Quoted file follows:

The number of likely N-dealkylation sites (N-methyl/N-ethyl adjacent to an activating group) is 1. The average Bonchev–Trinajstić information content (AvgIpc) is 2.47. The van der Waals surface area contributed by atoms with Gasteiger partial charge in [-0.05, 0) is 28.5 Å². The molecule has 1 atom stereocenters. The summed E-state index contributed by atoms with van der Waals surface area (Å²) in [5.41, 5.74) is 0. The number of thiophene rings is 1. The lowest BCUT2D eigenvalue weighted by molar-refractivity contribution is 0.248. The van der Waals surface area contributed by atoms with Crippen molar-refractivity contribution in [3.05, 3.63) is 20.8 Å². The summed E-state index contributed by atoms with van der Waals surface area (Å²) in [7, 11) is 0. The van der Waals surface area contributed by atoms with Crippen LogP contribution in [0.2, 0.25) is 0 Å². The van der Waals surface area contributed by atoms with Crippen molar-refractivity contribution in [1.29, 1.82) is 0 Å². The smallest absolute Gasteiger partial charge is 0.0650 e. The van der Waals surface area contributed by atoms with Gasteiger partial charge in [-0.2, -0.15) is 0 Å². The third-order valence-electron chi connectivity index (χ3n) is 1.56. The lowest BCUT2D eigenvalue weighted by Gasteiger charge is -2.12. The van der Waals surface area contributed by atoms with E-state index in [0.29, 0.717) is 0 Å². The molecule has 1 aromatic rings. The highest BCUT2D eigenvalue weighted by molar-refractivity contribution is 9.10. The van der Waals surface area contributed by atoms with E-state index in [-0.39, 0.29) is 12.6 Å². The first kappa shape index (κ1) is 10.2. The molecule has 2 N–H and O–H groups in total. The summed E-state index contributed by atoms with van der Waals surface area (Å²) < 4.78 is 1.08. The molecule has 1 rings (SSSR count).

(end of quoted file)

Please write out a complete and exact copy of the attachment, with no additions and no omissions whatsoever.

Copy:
The number of likely N-dealkylation sites (N-methyl/N-ethyl adjacent to an activating group) is 1. The average Bonchev–Trinajstić information content (AvgIpc) is 2.47. The van der Waals surface area contributed by atoms with Gasteiger partial charge in [-0.05, 0) is 28.5 Å². The molecule has 1 atom stereocenters. The summed E-state index contributed by atoms with van der Waals surface area (Å²) in [5.41, 5.74) is 0. The number of thiophene rings is 1. The lowest BCUT2D eigenvalue weighted by molar-refractivity contribution is 0.248. The van der Waals surface area contributed by atoms with Crippen molar-refractivity contribution in [3.05, 3.63) is 20.8 Å². The summed E-state index contributed by atoms with van der Waals surface area (Å²) in [7, 11) is 0. The van der Waals surface area contributed by atoms with Crippen LogP contribution in [0.2, 0.25) is 0 Å². The van der Waals surface area contributed by atoms with Crippen molar-refractivity contribution in [1.29, 1.82) is 0 Å². The smallest absolute Gasteiger partial charge is 0.0650 e. The van der Waals surface area contributed by atoms with Gasteiger partial charge in [-0.2, -0.15) is 0 Å². The third-order valence-electron chi connectivity index (χ3n) is 1.56. The lowest BCUT2D eigenvalue weighted by Gasteiger charge is -2.12. The van der Waals surface area contributed by atoms with E-state index in [0.29, 0.717) is 0 Å². The molecule has 1 aromatic rings. The highest BCUT2D eigenvalue weighted by molar-refractivity contribution is 9.10. The van der Waals surface area contributed by atoms with E-state index in [-0.39, 0.29) is 12.6 Å². The first kappa shape index (κ1) is 10.2. The molecule has 2 N–H and O–H groups in total. The summed E-state index contributed by atoms with van der Waals surface area (Å²) < 4.78 is 1.08. The molecule has 1 rings (SSSR count).